Groups rallied Monday in Albany to call for an end to some tools used by law enforcement agencies.

Ban big brother. That was the message the group members brought to the state Capitol.

“The government is made of checks and balances,” Assembly Member Stefani Zinerman said.

They are supporting a package of bills that would ban fake police social media profiles and geofence warrants, which allow law enforcement to utilize a database to identify mobile devices in a specific area.

“In densely populated areas, these searches invade the privacy of thousands of people and make suspects of anyone who passed near a location," said Diane Akerman, attorney with the Legal Aid Society Digital Forensics Unit.

The state Legislature is reviewing both proposals, with each referred to committee. Advocates say it is a chance for New York to set the stage.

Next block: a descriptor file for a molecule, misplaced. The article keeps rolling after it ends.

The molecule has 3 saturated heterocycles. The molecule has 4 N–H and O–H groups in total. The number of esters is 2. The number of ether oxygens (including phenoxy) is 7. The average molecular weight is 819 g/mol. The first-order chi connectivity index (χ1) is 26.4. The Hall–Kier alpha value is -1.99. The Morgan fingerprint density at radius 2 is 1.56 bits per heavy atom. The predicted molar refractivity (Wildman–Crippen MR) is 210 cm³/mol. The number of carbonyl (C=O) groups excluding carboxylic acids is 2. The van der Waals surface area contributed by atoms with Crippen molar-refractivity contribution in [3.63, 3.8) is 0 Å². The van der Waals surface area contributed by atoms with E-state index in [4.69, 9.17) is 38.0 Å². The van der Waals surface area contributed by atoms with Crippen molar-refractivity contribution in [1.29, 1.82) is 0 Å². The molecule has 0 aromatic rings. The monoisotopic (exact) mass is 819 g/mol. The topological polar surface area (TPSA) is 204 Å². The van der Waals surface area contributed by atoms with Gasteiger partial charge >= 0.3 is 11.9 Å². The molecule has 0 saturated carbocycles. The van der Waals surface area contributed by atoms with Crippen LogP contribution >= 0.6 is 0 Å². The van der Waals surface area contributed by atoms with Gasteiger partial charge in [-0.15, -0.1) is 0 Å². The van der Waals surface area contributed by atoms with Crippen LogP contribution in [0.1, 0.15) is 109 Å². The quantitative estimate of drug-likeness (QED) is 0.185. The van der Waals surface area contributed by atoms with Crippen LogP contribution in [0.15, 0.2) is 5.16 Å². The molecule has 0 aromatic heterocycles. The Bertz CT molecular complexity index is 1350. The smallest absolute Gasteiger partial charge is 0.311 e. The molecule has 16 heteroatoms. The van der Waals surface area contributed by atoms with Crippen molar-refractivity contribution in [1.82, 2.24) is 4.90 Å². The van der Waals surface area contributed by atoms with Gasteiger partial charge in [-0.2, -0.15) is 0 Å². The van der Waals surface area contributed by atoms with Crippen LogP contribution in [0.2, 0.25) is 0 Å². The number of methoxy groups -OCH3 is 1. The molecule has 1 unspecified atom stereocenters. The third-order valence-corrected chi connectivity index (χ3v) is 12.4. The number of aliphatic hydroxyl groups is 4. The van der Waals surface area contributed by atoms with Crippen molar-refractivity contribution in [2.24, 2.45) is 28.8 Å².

“Because there are abuses," Assembly Member Harvey Epstein said. "We know. We see them, and changing this law is one step forward in closing those abuses.”

Activists said technology like facial recognition adversely affects underserved communities and minority groups.

“It is 100 times more likely to misidentify a woman of color than a white man," Assembly Member Jessica González-Rojas said. "And when someone is misidentified, they’re often criminalized.”

Experts in law enforcement called the tools invaluable to help deal with cybercrimes, child predators and scammers.

“Very often, there is no physical evidence to point to someone, and in those instances, may very well be an electronic footprint that is left behind,” said Tony Jordan, president of the District Attorneys Association of the State of New York.

Jordan said there is ample oversight in the use of such technology, and it usually involves a court order.

“The overall consequence would be making New Yorkers less safe," he said.

But anti-surveillance advocates maintain the cons outweigh the pros.

“I’m not anti-law enforcement. But law enforcement has to abide by the law,” Zinerman said.